Measuring the Market Power of Finnish Food Retailers

The last twenty years have witnessed substantial changes in retailing across most of Europe. The
concentration of retail buying has increased considerably, and this general evolution has been particularly
significant in Finland. For example, the top three supermarkets in Finland currently share 88% of the grocery
market. As established by the EU commission, a common consequence of high concentration in retailing is a
growing power of supermarkets over their suppliers, which may distort competition with upstream suppliers
(food processors, farmers). For instance, retailers may use their power to push costs and risks up the supply
chain, with the result that smallholder suppliers may be squeezed out. Downstream, consumers may also be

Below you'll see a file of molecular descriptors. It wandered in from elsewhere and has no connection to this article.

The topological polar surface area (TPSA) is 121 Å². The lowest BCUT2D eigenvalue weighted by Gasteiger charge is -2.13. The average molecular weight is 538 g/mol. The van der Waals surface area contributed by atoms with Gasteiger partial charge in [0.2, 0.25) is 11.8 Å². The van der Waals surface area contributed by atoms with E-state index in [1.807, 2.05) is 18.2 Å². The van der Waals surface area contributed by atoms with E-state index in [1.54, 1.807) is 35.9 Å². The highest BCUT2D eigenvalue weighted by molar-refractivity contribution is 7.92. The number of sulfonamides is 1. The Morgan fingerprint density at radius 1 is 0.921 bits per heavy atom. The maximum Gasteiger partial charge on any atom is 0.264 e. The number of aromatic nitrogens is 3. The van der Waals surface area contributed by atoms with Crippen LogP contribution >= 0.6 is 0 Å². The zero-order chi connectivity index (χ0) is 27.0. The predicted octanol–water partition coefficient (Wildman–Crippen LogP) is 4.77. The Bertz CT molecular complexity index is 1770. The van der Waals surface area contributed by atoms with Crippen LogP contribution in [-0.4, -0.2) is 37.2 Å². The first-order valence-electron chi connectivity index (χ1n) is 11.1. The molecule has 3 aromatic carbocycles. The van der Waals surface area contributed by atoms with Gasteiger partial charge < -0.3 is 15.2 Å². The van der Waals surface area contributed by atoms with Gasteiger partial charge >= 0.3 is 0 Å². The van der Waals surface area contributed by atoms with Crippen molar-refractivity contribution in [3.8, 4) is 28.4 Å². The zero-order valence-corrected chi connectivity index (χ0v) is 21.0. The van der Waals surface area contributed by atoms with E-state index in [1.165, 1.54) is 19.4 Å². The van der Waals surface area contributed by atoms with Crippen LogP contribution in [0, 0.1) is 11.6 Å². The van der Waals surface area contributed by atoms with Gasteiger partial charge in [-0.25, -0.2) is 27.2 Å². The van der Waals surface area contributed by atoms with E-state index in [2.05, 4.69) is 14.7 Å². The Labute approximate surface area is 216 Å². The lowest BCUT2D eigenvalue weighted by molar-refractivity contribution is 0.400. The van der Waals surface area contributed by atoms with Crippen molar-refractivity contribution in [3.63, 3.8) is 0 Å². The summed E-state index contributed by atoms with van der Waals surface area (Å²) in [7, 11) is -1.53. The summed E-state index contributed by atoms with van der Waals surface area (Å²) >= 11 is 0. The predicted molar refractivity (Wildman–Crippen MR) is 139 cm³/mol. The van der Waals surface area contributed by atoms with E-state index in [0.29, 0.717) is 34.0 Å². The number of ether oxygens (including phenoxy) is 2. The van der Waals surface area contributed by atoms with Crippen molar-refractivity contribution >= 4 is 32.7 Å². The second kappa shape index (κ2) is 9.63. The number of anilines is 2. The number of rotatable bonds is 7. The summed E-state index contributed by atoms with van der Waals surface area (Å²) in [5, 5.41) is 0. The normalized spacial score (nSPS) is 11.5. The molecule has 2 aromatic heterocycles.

affected through less innovation, a reduction in choice and higher prices in the long-run.

However, while high concentration is a necessary condition for the existence of market power, it is not
sufficient. It is also well known that growing marketing margins, or the imperfect transmission of prices
along the food chain, may or may not be related to market power. Thus, the purpose of the paper is to
measure market power directly by using the conceptual framework developed in the New Empirical
Industrial Organisation. The paper presents a model suitable for that purpose and compatible with the
highly aggregated data available in Finland. The empirical application uses data from Tilastokeskus and
considers the three supply chains for cereal products, meat and dairy.

The results provide evidence that retailers in Finland have significant market power, particularly in the
cereals and meat sectors, and that the related distortions have an economically important impact on prices
offered to upstream suppliers and downstream consumers. However, the robustness of the results is limited
by the nature of the available data as well as the simplifying assumptions of the model. Further, it is evident
that other factors, and above all wages in retail, are also important in explaining growing retail margins in